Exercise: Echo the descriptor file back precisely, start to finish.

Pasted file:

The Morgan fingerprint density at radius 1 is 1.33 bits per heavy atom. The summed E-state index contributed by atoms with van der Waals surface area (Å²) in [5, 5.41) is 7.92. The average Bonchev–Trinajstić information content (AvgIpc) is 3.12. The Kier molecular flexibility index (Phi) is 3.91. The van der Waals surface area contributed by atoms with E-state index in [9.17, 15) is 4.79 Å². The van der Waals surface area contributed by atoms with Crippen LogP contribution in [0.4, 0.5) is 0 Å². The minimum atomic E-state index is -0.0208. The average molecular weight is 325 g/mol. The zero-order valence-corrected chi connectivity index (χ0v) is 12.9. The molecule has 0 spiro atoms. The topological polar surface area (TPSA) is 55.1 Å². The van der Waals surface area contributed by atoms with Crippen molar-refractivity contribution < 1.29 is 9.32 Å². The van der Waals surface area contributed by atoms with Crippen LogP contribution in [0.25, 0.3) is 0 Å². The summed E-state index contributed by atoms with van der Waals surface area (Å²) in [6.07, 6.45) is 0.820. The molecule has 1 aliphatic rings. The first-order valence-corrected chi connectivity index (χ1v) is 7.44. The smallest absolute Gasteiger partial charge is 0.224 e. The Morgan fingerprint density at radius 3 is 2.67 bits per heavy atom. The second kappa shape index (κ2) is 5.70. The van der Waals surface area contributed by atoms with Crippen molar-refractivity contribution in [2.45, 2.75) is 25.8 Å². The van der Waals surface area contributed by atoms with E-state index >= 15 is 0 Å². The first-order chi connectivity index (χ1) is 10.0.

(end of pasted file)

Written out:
The Morgan fingerprint density at radius 1 is 1.33 bits per heavy atom. The summed E-state index contributed by atoms with van der Waals surface area (Å²) in [5, 5.41) is 7.92. The average Bonchev–Trinajstić information content (AvgIpc) is 3.12. The Kier molecular flexibility index (Phi) is 3.91. The van der Waals surface area contributed by atoms with E-state index in [9.17, 15) is 4.79 Å². The van der Waals surface area contributed by atoms with Crippen LogP contribution in [0.4, 0.5) is 0 Å². The minimum atomic E-state index is -0.0208. The average molecular weight is 325 g/mol. The zero-order valence-corrected chi connectivity index (χ0v) is 12.9. The molecule has 0 spiro atoms. The topological polar surface area (TPSA) is 55.1 Å². The van der Waals surface area contributed by atoms with Crippen molar-refractivity contribution < 1.29 is 9.32 Å². The van der Waals surface area contributed by atoms with Crippen LogP contribution in [0.25, 0.3) is 0 Å². The summed E-state index contributed by atoms with van der Waals surface area (Å²) in [6.07, 6.45) is 0.820. The molecule has 1 aliphatic rings. The first-order valence-corrected chi connectivity index (χ1v) is 7.44. The smallest absolute Gasteiger partial charge is 0.224 e. The Morgan fingerprint density at radius 3 is 2.67 bits per heavy atom. The second kappa shape index (κ2) is 5.70. The van der Waals surface area contributed by atoms with Crippen molar-refractivity contribution in [2.45, 2.75) is 25.8 Å². The van der Waals surface area contributed by atoms with E-state index >= 15 is 0 Å². The first-order chi connectivity index (χ1) is 10.0.